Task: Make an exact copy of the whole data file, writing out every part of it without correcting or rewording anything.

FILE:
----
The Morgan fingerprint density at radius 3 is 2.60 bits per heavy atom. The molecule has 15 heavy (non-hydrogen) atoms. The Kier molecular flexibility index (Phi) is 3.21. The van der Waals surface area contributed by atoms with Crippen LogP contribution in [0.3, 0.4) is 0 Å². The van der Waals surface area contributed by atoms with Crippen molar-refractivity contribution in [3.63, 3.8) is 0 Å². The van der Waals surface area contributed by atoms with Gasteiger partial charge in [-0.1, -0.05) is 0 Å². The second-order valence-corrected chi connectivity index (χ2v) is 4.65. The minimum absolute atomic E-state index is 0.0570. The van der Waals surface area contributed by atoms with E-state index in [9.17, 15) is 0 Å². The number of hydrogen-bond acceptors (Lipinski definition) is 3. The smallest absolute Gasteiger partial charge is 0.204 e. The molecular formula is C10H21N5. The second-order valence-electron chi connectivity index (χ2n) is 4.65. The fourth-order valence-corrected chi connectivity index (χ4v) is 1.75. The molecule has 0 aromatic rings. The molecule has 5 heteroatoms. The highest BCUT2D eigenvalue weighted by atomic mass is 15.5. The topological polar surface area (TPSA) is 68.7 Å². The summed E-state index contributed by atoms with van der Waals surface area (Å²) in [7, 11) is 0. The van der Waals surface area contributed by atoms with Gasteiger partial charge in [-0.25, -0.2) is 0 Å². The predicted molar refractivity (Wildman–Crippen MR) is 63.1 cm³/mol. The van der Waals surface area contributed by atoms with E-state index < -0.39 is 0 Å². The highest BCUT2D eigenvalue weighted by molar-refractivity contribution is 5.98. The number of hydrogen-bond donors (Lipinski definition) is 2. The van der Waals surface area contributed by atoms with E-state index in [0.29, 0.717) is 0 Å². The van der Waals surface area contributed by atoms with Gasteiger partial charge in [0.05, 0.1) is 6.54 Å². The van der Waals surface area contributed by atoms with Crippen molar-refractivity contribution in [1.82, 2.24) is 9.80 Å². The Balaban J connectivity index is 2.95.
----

The Morgan fingerprint density at radius 3 is 2.60 bits per heavy atom. The molecule has 15 heavy (non-hydrogen) atoms. The Kier molecular flexibility index (Phi) is 3.21. The van der Waals surface area contributed by atoms with Crippen LogP contribution in [0.3, 0.4) is 0 Å². The van der Waals surface area contributed by atoms with Crippen molar-refractivity contribution in [3.63, 3.8) is 0 Å². The van der Waals surface area contributed by atoms with Gasteiger partial charge in [-0.1, -0.05) is 0 Å². The second-order valence-corrected chi connectivity index (χ2v) is 4.65. The minimum absolute atomic E-state index is 0.0570. The van der Waals surface area contributed by atoms with E-state index in [9.17, 15) is 0 Å². The number of hydrogen-bond acceptors (Lipinski definition) is 3. The smallest absolute Gasteiger partial charge is 0.204 e. The molecular formula is C10H21N5. The second-order valence-electron chi connectivity index (χ2n) is 4.65. The fourth-order valence-corrected chi connectivity index (χ4v) is 1.75. The molecule has 0 aromatic rings. The molecule has 5 heteroatoms. The highest BCUT2D eigenvalue weighted by atomic mass is 15.5. The topological polar surface area (TPSA) is 68.7 Å². The summed E-state index contributed by atoms with van der Waals surface area (Å²) in [7, 11) is 0. The van der Waals surface area contributed by atoms with Gasteiger partial charge in [-0.25, -0.2) is 0 Å². The predicted molar refractivity (Wildman–Crippen MR) is 63.1 cm³/mol. The van der Waals surface area contributed by atoms with E-state index < -0.39 is 0 Å². The highest BCUT2D eigenvalue weighted by molar-refractivity contribution is 5.98. The number of hydrogen-bond donors (Lipinski definition) is 2. The van der Waals surface area contributed by atoms with E-state index in [0.29, 0.717) is 0 Å². The van der Waals surface area contributed by atoms with Gasteiger partial charge in [0.05, 0.1) is 6.54 Å². The van der Waals surface area contributed by atoms with Crippen molar-refractivity contribution in [1.82, 2.24) is 9.80 Å². The Balaban J connectivity index is 2.95.